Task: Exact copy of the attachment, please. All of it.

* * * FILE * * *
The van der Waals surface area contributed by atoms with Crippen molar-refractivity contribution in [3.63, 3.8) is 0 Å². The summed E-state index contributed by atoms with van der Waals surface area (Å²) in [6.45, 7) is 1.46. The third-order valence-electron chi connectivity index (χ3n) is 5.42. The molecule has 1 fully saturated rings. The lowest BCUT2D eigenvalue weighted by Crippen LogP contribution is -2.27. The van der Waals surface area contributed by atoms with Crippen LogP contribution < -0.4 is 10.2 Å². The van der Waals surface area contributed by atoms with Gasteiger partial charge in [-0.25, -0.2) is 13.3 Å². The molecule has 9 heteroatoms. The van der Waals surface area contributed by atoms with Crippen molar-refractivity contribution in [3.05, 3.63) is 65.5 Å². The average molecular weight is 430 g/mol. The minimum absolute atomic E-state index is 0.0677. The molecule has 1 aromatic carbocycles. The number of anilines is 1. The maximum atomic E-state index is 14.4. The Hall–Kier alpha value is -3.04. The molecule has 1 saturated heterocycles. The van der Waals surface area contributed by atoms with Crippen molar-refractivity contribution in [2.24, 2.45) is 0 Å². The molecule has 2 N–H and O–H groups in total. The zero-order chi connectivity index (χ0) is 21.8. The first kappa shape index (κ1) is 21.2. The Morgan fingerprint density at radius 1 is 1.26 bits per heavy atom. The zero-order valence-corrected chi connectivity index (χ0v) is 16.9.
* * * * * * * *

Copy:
The van der Waals surface area contributed by atoms with Crippen molar-refractivity contribution in [3.63, 3.8) is 0 Å². The summed E-state index contributed by atoms with van der Waals surface area (Å²) in [6.45, 7) is 1.46. The third-order valence-electron chi connectivity index (χ3n) is 5.42. The molecule has 1 fully saturated rings. The lowest BCUT2D eigenvalue weighted by Crippen LogP contribution is -2.27. The van der Waals surface area contributed by atoms with Crippen LogP contribution < -0.4 is 10.2 Å². The van der Waals surface area contributed by atoms with Gasteiger partial charge in [-0.25, -0.2) is 13.3 Å². The molecule has 9 heteroatoms. The van der Waals surface area contributed by atoms with Crippen molar-refractivity contribution in [3.05, 3.63) is 65.5 Å². The average molecular weight is 430 g/mol. The minimum absolute atomic E-state index is 0.0677. The molecule has 1 aromatic carbocycles. The number of anilines is 1. The maximum atomic E-state index is 14.4. The Hall–Kier alpha value is -3.04. The molecule has 1 saturated heterocycles. The van der Waals surface area contributed by atoms with Crippen molar-refractivity contribution in [2.24, 2.45) is 0 Å². The molecule has 2 N–H and O–H groups in total. The zero-order chi connectivity index (χ0) is 21.8. The first kappa shape index (κ1) is 21.2. The Morgan fingerprint density at radius 1 is 1.26 bits per heavy atom. The zero-order valence-corrected chi connectivity index (χ0v) is 16.9.